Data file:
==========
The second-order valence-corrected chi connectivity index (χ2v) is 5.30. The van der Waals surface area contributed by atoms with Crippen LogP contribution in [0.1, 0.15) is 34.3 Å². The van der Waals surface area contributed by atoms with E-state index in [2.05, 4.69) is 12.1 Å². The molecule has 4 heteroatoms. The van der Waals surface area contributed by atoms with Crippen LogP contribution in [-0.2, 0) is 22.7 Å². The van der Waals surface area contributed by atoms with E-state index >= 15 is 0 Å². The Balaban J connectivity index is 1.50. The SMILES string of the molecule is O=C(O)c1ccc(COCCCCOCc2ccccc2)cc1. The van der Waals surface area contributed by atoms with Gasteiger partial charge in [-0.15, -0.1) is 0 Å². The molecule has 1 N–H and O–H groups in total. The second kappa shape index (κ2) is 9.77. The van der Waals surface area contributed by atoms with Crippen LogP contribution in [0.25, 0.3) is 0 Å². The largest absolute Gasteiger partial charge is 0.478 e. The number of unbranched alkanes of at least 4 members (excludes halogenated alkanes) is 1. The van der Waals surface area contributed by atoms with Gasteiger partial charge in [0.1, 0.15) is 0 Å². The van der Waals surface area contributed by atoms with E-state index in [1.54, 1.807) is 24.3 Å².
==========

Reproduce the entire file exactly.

The second-order valence-corrected chi connectivity index (χ2v) is 5.30. The van der Waals surface area contributed by atoms with Crippen LogP contribution in [0.1, 0.15) is 34.3 Å². The van der Waals surface area contributed by atoms with E-state index in [2.05, 4.69) is 12.1 Å². The molecule has 4 heteroatoms. The van der Waals surface area contributed by atoms with Crippen LogP contribution in [-0.2, 0) is 22.7 Å². The van der Waals surface area contributed by atoms with E-state index >= 15 is 0 Å². The Balaban J connectivity index is 1.50. The SMILES string of the molecule is O=C(O)c1ccc(COCCCCOCc2ccccc2)cc1. The van der Waals surface area contributed by atoms with Gasteiger partial charge in [-0.15, -0.1) is 0 Å². The molecule has 1 N–H and O–H groups in total. The second kappa shape index (κ2) is 9.77. The van der Waals surface area contributed by atoms with Crippen LogP contribution in [0.25, 0.3) is 0 Å². The largest absolute Gasteiger partial charge is 0.478 e. The number of unbranched alkanes of at least 4 members (excludes halogenated alkanes) is 1. The van der Waals surface area contributed by atoms with Gasteiger partial charge in [0.1, 0.15) is 0 Å². The van der Waals surface area contributed by atoms with E-state index in [1.54, 1.807) is 24.3 Å².